Yes, there is monotony in the labor. There is physical exhaustion. There are crops that get destroyed and the occasional moment of bad weather, when the crops are not in the greenhouses, but the opportunity to engage in directly contributing to cultivating the land of Israel, to feeding the inhabitants and being a part of the cycle of growth is something that no other mission can afford. There is a unanimous feeling of satisfaction in those who spend time at the farm, as they feel they have been given a true gift, an opportunity to partake in the work with the entirety of their beings. There is beauty in coming together with people from all over the world, united in the journey, working the earth together under the same sky and sleeping under the same roof. No fancy hotel stay or five course dinner; no museum visit or meaningful speaker will ever fill that niche; that desire to dig, to grow, to build, to awaken the sleeping parts of oneself, to unite, again with the settlers.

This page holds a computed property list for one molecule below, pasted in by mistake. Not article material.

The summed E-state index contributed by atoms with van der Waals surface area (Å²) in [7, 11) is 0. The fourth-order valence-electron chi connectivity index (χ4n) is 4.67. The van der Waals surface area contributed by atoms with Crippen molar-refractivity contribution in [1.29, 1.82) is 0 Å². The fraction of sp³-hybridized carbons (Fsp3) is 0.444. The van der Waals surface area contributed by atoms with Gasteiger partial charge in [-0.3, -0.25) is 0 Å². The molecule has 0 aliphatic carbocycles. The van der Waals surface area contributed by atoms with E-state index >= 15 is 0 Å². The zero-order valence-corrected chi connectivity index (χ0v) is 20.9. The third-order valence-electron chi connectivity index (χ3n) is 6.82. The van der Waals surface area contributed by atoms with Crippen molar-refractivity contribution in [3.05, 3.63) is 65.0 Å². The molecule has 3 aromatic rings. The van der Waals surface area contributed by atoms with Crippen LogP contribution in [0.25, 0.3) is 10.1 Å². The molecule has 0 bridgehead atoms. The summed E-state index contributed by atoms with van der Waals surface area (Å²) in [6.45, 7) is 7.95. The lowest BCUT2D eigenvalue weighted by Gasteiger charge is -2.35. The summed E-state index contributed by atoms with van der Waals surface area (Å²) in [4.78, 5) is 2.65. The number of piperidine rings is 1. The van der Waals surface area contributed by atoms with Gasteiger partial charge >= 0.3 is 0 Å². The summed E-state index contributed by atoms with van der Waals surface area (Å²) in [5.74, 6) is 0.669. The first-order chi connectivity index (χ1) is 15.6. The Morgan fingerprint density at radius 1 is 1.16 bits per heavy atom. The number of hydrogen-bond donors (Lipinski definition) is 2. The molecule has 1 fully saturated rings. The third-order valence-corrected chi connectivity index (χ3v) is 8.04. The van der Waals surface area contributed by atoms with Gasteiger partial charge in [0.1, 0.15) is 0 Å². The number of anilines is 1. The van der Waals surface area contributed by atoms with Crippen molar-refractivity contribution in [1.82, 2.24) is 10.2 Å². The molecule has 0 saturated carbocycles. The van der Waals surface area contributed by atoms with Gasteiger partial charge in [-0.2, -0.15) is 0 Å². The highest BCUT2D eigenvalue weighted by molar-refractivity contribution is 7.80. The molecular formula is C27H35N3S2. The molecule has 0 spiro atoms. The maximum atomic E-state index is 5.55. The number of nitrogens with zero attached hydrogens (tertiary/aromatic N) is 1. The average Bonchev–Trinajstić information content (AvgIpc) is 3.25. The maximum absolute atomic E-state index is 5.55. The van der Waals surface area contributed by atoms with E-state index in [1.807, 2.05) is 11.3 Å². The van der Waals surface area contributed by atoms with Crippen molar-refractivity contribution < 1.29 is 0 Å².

To join a week-long volunteer opportunity with Bnei Netzarim or to contribute to the growing costs of keeping this opportunity available, contact David Siegel at [email protected].
Sarah Abenaim is a writer, life coach and journaling workshop curator who lives with her husband and kids. To be featured in one of her “Out There, In Here” stories, reach out to her at [email protected] or to David Siegel at [email protected]. To learn more about how you can make an impact in the war effort, check out tinyurl.com/rinat-volunteeringinisrael.